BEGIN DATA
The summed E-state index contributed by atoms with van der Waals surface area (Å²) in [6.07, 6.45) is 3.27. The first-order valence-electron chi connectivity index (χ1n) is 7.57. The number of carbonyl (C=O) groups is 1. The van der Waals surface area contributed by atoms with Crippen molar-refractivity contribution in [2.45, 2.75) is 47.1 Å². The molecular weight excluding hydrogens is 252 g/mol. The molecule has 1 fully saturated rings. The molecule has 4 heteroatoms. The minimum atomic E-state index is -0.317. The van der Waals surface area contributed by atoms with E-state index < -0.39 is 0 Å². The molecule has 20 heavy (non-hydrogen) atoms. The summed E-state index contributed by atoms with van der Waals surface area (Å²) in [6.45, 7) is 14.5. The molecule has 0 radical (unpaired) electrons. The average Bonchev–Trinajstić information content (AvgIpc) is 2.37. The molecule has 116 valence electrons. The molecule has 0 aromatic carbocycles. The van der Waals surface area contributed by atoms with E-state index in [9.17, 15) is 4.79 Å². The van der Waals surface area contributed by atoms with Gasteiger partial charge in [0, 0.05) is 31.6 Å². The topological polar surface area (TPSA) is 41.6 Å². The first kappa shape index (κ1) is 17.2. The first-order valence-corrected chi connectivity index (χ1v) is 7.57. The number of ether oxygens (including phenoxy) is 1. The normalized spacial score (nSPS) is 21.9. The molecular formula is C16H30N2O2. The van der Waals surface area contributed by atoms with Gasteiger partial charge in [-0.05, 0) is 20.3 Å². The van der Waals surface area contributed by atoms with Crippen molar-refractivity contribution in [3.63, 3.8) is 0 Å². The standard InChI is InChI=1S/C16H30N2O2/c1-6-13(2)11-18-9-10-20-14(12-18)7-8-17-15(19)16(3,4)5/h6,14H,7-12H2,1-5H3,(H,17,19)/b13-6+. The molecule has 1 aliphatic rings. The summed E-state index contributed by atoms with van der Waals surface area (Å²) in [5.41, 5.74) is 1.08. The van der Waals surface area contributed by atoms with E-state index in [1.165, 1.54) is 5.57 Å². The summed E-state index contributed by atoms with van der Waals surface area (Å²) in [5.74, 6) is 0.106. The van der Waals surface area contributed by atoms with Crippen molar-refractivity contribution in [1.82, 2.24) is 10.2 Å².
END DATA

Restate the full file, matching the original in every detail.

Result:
The summed E-state index contributed by atoms with van der Waals surface area (Å²) in [6.07, 6.45) is 3.27. The first-order valence-electron chi connectivity index (χ1n) is 7.57. The number of carbonyl (C=O) groups is 1. The van der Waals surface area contributed by atoms with Crippen molar-refractivity contribution in [2.45, 2.75) is 47.1 Å². The molecular weight excluding hydrogens is 252 g/mol. The molecule has 1 fully saturated rings. The molecule has 4 heteroatoms. The minimum atomic E-state index is -0.317. The van der Waals surface area contributed by atoms with E-state index < -0.39 is 0 Å². The molecule has 20 heavy (non-hydrogen) atoms. The summed E-state index contributed by atoms with van der Waals surface area (Å²) in [6.45, 7) is 14.5. The molecule has 0 radical (unpaired) electrons. The average Bonchev–Trinajstić information content (AvgIpc) is 2.37. The molecule has 116 valence electrons. The molecule has 0 aromatic carbocycles. The van der Waals surface area contributed by atoms with E-state index in [9.17, 15) is 4.79 Å². The van der Waals surface area contributed by atoms with Gasteiger partial charge in [0, 0.05) is 31.6 Å². The topological polar surface area (TPSA) is 41.6 Å². The first kappa shape index (κ1) is 17.2. The first-order valence-corrected chi connectivity index (χ1v) is 7.57. The number of ether oxygens (including phenoxy) is 1. The normalized spacial score (nSPS) is 21.9. The molecular formula is C16H30N2O2. The van der Waals surface area contributed by atoms with Gasteiger partial charge in [-0.05, 0) is 20.3 Å². The van der Waals surface area contributed by atoms with Crippen molar-refractivity contribution in [3.63, 3.8) is 0 Å². The standard InChI is InChI=1S/C16H30N2O2/c1-6-13(2)11-18-9-10-20-14(12-18)7-8-17-15(19)16(3,4)5/h6,14H,7-12H2,1-5H3,(H,17,19)/b13-6+. The molecule has 1 aliphatic rings. The summed E-state index contributed by atoms with van der Waals surface area (Å²) in [5.41, 5.74) is 1.08. The van der Waals surface area contributed by atoms with E-state index in [1.165, 1.54) is 5.57 Å². The summed E-state index contributed by atoms with van der Waals surface area (Å²) in [5.74, 6) is 0.106. The van der Waals surface area contributed by atoms with Crippen molar-refractivity contribution in [1.82, 2.24) is 10.2 Å².